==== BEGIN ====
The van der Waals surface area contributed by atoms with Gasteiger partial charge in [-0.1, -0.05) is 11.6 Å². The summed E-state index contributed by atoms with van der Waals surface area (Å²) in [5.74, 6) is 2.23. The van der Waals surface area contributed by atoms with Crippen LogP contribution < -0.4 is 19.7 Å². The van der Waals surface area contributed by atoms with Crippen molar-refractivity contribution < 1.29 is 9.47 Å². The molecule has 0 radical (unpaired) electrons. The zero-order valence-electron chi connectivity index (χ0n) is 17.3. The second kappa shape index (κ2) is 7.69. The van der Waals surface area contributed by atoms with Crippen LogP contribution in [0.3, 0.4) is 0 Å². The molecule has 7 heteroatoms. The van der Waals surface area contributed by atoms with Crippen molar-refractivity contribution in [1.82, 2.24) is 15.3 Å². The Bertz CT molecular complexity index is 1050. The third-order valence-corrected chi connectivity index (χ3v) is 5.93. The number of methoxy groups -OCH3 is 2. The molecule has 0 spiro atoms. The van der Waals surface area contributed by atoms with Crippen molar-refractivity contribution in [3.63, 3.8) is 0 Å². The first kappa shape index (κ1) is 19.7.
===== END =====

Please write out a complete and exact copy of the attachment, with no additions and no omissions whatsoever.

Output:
The van der Waals surface area contributed by atoms with Gasteiger partial charge in [-0.1, -0.05) is 11.6 Å². The summed E-state index contributed by atoms with van der Waals surface area (Å²) in [5.74, 6) is 2.23. The van der Waals surface area contributed by atoms with Crippen LogP contribution < -0.4 is 19.7 Å². The van der Waals surface area contributed by atoms with Crippen molar-refractivity contribution < 1.29 is 9.47 Å². The molecule has 0 radical (unpaired) electrons. The zero-order valence-electron chi connectivity index (χ0n) is 17.3. The second kappa shape index (κ2) is 7.69. The van der Waals surface area contributed by atoms with Crippen LogP contribution in [0.3, 0.4) is 0 Å². The molecule has 7 heteroatoms. The van der Waals surface area contributed by atoms with Crippen molar-refractivity contribution in [1.82, 2.24) is 15.3 Å². The Bertz CT molecular complexity index is 1050. The third-order valence-corrected chi connectivity index (χ3v) is 5.93. The number of methoxy groups -OCH3 is 2. The molecule has 0 spiro atoms. The van der Waals surface area contributed by atoms with Crippen molar-refractivity contribution in [3.63, 3.8) is 0 Å². The first kappa shape index (κ1) is 19.7.